Bud’s medical status is great. All of the locations have been radiated and the scans (as of this week) show no active cancer in these sites and no new cancer anywhere in his body. As a result of a trip to Sloan Kettering in August, an adjustment was made to his medication dosage that has eliminated the vast majority of the side effects of the treatment. He is feeling great and has good energy. We’re back to the lifestyle where I have a hard time keeping up with him.

I want to remember to remember the goodness of God. I want to see it every day and to be aware of it at all times. When I plummet into a hole, for certainly I will, I want the grace of God to draw me out of it and to bridge it over for me and I want to recognize His goodness even then.

God is good, of course all the time. I want to be aware of it, all the time.

 

Half-Way Day!

As many of you know, I (Linda) have been working on obtaining my funeral director’s license. I take classes through Pittsburgh Institute of Mortuary Science.

pims  download

Last week was a milestone because it included HALF-WAY DAY! October 4, 2019 is the last day of my program!

Thank you for your encouragement and prayers! We’re on the backside!

There is the miracle

This is a modest edit of my May 5, 2018 posting to “Mercies in Disguise”

The scans show that there is no growth of the existing (lung) lesion! And no new growth! Both answers to prayer.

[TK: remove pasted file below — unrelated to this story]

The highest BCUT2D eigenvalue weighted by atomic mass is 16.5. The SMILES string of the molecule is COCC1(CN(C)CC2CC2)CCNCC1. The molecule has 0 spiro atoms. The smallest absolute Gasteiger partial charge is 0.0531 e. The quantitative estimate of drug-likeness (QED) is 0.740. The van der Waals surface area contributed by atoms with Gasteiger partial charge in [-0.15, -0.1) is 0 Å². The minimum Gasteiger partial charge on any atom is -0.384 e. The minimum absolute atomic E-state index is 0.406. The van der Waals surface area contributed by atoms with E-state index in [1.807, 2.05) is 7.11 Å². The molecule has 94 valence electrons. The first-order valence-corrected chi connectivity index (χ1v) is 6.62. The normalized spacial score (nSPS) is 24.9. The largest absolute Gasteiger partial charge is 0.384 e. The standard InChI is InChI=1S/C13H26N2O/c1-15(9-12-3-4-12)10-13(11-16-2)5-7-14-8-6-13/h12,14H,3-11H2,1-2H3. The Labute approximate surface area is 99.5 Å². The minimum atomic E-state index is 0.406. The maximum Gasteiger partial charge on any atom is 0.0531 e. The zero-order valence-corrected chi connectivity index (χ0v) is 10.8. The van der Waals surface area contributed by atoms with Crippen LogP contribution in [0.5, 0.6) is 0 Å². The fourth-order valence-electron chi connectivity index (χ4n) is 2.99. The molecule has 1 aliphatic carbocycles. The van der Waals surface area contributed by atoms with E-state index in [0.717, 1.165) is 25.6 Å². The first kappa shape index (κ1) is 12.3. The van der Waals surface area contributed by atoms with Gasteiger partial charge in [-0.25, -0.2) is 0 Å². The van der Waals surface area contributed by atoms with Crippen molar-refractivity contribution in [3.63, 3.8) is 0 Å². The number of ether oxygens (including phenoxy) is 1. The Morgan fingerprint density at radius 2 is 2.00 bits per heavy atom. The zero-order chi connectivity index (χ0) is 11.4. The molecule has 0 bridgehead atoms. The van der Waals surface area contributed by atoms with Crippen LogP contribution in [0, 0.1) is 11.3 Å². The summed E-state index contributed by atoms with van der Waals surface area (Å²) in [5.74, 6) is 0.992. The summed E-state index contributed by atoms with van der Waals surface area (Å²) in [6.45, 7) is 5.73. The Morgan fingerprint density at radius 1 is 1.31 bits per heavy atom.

Bud has been off the protocol for 26 days and they have been waiting for the side effects to clear up in order to re-start. However, they were not satisfied that the side effects had subsided sufficiently and determined that he is not ready to start the protocol again. Since he can only be off for 28 days, that decision essentially removed him from the clinical trial.

He will now begin the treatment that he would have taken in November, had a clinical trial not be available.

Our status reports will now be every 12 weeks.

Bud and I have been through at least one catastrophic event in our lives (two if you count the day of the cancer diagnosis.) When Caleb died of SIDS in 1987, that was a catastrophe such as I had never imagined. The emotions were overwhelming; time was forever marked by that day. But the thing about a catastrophe is that it happens and immediately thereafter, the healing begins. The event keeps your mind preoccupied for a time, but a new normal settles in and you begin to adjust to the reality that you now have.